Pentagon Wrongly Accuses Iran?

Today’s New York Times has an article  which reinforces Iran’s image as a “rogue nation.” The article describes its seizure of a cargo ship, quotes a Pentagon official as stating that “Iranian forces fired shots across the ship’s bow,” and ends with a former State Department official calling Iran’s actions “surprisingly incendiary.” However, KGS NightWatch, a highly respected private intelligence newsletter, has a very different take:

This is not a threat issue. Iranian naval forces acted in execution of a judicial order about a delinquent debt. In admiralty law, a ship may be arrested and sold to satisfy a debt of the owner of the ship. The Iranians appear to have acted consistent with international admiralty practice.

It’s too early to know which perspective is correct, but it is deeply disturbing that our media again is failing to ask the hard questions needed to avoid yet another needless war. This particular example of media bias against Iran is just one instance of a larger problem affecting not only Iran, but Russia, North Korea, and any other perceived adversary. If the Times‘ and other media’s descriptions of this event turn out to be needlessly provocative, it will bear a dangerous resemblance to the 1964 Tonkin Gulf incidents which became the legal basis for the Vietnam War. For details of how we fooled ourselves back then, see part 1 and part 2 of my series on Avoiding Needless Wars. Part 9 shows the same syndrome leading to the Iraq War.

The bias on the part of the American media reflected in this New York Times article is particularly concerning because of the ongoing, delicate negotiations over Iran’s nuclear program. There are enough hurdles to achieving a diplomatic solution that we don’t need to be adding any imaginary boogeymen. Given that the alternative to diplomacy might well be another bloody, expensive, and inconclusive war, it is high time we put on our thinking caps before jumping to conclusions.

Martin Hellman

If you agree that these ideas need a wider audience, please share this post via Twitter or Facebook (just click their links immediately below), email, or other means. Thanks!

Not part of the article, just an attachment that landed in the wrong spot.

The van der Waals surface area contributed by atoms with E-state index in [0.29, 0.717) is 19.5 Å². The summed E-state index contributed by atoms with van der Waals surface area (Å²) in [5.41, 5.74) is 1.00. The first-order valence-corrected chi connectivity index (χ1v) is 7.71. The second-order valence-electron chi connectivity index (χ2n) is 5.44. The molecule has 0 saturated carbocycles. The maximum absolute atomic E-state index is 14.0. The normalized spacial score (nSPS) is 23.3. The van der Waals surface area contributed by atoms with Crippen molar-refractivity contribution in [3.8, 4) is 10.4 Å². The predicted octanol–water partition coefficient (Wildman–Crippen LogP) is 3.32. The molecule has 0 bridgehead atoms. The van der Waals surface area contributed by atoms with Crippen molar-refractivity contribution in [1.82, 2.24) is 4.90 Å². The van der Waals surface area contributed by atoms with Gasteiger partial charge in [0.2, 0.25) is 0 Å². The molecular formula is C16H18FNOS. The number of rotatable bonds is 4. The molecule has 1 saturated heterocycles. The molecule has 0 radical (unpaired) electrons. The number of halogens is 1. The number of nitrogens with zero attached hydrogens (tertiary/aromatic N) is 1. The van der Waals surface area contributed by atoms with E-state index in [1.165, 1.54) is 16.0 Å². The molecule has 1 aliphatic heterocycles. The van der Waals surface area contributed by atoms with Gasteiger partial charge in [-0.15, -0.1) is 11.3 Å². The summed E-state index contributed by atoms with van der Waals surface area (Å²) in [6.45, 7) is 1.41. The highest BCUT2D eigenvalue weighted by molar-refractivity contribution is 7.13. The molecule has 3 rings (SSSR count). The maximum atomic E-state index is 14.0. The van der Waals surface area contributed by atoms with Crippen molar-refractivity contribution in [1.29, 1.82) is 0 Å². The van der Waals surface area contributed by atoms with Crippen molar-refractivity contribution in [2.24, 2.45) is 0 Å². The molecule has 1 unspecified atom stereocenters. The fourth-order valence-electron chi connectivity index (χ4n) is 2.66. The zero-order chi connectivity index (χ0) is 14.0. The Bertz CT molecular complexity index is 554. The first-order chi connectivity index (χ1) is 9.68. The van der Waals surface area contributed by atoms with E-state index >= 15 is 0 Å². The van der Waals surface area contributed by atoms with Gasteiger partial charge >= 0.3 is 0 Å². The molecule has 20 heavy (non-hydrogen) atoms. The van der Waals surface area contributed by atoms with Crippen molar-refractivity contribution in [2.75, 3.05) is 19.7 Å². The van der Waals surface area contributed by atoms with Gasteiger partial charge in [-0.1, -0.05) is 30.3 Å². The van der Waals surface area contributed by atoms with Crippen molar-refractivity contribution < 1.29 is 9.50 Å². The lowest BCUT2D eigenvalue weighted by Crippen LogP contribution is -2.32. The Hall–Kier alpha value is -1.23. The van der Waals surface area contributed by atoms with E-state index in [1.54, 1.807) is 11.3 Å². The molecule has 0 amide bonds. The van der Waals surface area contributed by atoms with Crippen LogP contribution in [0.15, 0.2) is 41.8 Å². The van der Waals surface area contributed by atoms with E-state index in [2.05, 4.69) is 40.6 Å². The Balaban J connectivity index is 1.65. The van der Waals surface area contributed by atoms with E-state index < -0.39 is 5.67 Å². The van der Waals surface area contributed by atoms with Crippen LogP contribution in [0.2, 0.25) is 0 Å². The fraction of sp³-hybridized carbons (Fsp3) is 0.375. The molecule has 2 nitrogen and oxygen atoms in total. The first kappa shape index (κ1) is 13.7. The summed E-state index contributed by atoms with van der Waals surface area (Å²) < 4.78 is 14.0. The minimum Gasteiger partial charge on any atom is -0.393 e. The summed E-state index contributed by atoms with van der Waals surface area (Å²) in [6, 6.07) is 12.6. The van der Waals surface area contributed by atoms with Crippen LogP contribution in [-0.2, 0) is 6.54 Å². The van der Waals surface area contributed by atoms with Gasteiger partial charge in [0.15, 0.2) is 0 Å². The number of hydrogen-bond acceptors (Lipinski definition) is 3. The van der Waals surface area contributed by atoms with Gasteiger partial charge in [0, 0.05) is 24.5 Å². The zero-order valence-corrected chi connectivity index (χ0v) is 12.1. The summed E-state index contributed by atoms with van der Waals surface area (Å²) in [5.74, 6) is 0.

UPDATE ADDED MAY 7, 2015: Today’s print edition of the New York Times had an article which reinforces KGS Nightwatch’s initial observation that this is primarily a commercial dispute, and that the Times initial coverage was therefore needlessly incendiary. A colleague of mine also pointed out that the Iran’s Islamic Revolutionary Guards make billions from smuggling to get around the sanctions and therefore have a financial interest in maintaining them. This new article notes that the IRG took the ship hostage, so this incident may also involve a rivalry between groups in Iran, with the IRG wanting to sabotage the nuclear negotiations which would result in the lifting of sanctions, while more moderate elements (and which stand to benefit from the lifting of sanctions) are trying to smooth over this incident.

UPDATE ADDED MAY 8, 2015: Today’s print edition of the New York Times had an article which stated, “A Maersk Line cargo vessel impounded at gunpoint more than a week ago by Iran’s naval patrol boats in the Strait of Hormuz was released on Thursday after talks between the shipper and the Iranian authorities.”

About Martin Hellman

I am a professor at Stanford University, best known for my invention of public key cryptography -- the technology that protects the secure part of the Internet, such as electronic banking. But, since 1982, my primary interest has been how fallible human beings can survive possessing nuclear weapons, where even one mistake could be catastrophic. My latest project is a book, co-written with my wife Dorothie, with the audacious subtitle "Creating True Love at Home & Peace on the Planet." It's on Amazon and a free PDF can be downloaded from its website:
This entry was posted in Uncategorized and tagged , , , , , . Bookmark the permalink.

Leave a Reply

Fill in your details below or click an icon to log in: Logo

You are commenting using your account. Log Out /  Change )

Twitter picture

You are commenting using your Twitter account. Log Out /  Change )

Facebook photo

You are commenting using your Facebook account. Log Out /  Change )

Connecting to %s